This leaves the latest “great threat” of the moment: climate warming. As with the other threats, we are also sailing in the fog, caught between doomsayers and fundamentalist ecologists on the one hand, and narrow-minded or foolhardy, blind, and unremitting skeptics on the other. At an age where truth is expected to be underpinned with scientific “proof,” the climate-warming theme is stuck in a tug-of-war between convinced scientists who cannot provide real proof and those for whom absence of proof means absence of climate warming. As usual, common sense gives us a clearer picture: warming there is, probably due to a combination of human and natural causes, with serious medium- and long-term consequences, however difficult to evaluate for scope and time frame.

Unfortunately, we are not at all well-equipped to react to all these threats and even less so to avert them, especially the climate-warming threat, infinitely more complex than those linked to terrorism or nuclear proliferation, where after all, states do have some influence, should they be somewhat willing. What climate warming does is expose the ineptitude of our world-governance system in broad daylight, where Copenhagen was no more than a theatrical production, with the classic unity of time, place, and action (in this case, absence of action) trilogy, of this state of affairs with a tragic and at the same time completely predictable epilogue.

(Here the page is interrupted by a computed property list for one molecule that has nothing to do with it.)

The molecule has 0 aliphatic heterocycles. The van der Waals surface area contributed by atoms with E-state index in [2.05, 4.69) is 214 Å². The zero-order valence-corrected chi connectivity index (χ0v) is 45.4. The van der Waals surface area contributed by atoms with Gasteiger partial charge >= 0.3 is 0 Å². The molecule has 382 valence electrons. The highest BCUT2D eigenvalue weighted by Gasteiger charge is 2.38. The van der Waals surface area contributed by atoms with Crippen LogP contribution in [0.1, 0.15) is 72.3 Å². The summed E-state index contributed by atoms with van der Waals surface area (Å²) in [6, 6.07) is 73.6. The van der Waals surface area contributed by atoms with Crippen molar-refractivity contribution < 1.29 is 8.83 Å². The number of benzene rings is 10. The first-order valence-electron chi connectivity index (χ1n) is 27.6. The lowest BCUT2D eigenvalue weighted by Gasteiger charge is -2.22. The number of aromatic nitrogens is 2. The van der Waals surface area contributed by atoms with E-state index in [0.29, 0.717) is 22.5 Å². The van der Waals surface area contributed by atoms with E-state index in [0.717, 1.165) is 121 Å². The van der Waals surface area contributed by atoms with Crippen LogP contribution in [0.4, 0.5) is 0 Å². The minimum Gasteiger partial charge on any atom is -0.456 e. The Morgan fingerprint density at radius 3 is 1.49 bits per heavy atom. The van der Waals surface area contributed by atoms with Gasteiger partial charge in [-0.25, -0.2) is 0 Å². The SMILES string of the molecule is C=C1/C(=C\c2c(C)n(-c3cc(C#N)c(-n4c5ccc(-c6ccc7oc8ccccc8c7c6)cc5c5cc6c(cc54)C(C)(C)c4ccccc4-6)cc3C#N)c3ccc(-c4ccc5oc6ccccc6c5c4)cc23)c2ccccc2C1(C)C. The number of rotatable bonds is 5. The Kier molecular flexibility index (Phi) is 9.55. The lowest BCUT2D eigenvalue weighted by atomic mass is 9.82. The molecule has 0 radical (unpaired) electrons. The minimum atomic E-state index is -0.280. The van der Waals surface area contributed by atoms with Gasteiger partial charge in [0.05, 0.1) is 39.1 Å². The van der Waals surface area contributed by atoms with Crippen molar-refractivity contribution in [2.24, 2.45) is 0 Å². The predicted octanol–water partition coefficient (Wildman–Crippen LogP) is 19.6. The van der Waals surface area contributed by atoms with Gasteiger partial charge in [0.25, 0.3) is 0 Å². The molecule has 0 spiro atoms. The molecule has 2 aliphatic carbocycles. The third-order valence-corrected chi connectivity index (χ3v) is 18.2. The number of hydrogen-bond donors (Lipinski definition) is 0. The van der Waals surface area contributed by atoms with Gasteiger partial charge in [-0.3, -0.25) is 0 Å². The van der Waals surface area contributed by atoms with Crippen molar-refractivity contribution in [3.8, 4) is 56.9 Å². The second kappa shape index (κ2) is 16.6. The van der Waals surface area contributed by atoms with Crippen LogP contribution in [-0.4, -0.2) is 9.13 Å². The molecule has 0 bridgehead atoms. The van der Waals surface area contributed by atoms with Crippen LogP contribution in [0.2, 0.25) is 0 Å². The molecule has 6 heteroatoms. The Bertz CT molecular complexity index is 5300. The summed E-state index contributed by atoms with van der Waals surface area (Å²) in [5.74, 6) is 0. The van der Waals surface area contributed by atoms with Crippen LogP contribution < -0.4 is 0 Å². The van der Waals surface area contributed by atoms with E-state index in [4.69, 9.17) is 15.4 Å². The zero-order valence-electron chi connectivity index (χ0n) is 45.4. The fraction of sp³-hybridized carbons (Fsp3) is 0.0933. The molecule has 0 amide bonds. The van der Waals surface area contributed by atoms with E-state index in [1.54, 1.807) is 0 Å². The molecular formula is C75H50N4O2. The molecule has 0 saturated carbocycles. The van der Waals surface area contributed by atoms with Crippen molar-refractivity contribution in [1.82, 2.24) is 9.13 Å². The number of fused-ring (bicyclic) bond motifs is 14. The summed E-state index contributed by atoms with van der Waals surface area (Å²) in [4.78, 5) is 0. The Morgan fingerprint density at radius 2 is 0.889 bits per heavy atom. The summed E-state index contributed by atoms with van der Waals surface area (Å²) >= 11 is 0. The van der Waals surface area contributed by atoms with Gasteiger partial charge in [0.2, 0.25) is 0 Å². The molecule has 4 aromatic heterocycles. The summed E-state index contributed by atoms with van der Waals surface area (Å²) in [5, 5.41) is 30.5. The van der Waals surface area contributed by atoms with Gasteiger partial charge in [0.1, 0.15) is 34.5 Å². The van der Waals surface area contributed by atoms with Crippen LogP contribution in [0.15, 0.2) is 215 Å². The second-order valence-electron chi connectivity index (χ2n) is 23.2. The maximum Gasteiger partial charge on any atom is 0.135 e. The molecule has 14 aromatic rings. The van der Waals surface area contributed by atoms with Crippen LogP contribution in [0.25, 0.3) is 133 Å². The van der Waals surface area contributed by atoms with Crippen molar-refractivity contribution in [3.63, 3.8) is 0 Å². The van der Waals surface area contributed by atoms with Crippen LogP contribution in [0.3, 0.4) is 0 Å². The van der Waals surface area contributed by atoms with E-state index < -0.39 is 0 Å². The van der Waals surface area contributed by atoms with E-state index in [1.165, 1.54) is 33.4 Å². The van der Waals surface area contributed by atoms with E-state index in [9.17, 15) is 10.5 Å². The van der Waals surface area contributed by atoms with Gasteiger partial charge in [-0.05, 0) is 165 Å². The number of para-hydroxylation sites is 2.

The surprise, if any at all, is that the outcome should have been surprising. In fact, the dog-and-pony show in Copenhagen could only end in failure, no matter how great the expectations generated before and during the event. During the conference, the media and observers fixated for the most part on the nature of the various and sundry discussions, speeches, and talks, especially those given by the best-known characters: Sarkozy, Merkel, Brown, Obama—this latter expected on the last day like a Messiah—or on the currently most high-profile nations: China, India, Brazil, and Russia. As if, at the end of the day, the outcome and consequences of the conference depended on everyone’s willingness to agree and reach a sustainable and binding agreement; or that they would match the outstanding efforts put in to prepare the conference; or that the scope of the problem would “bring everyone around.”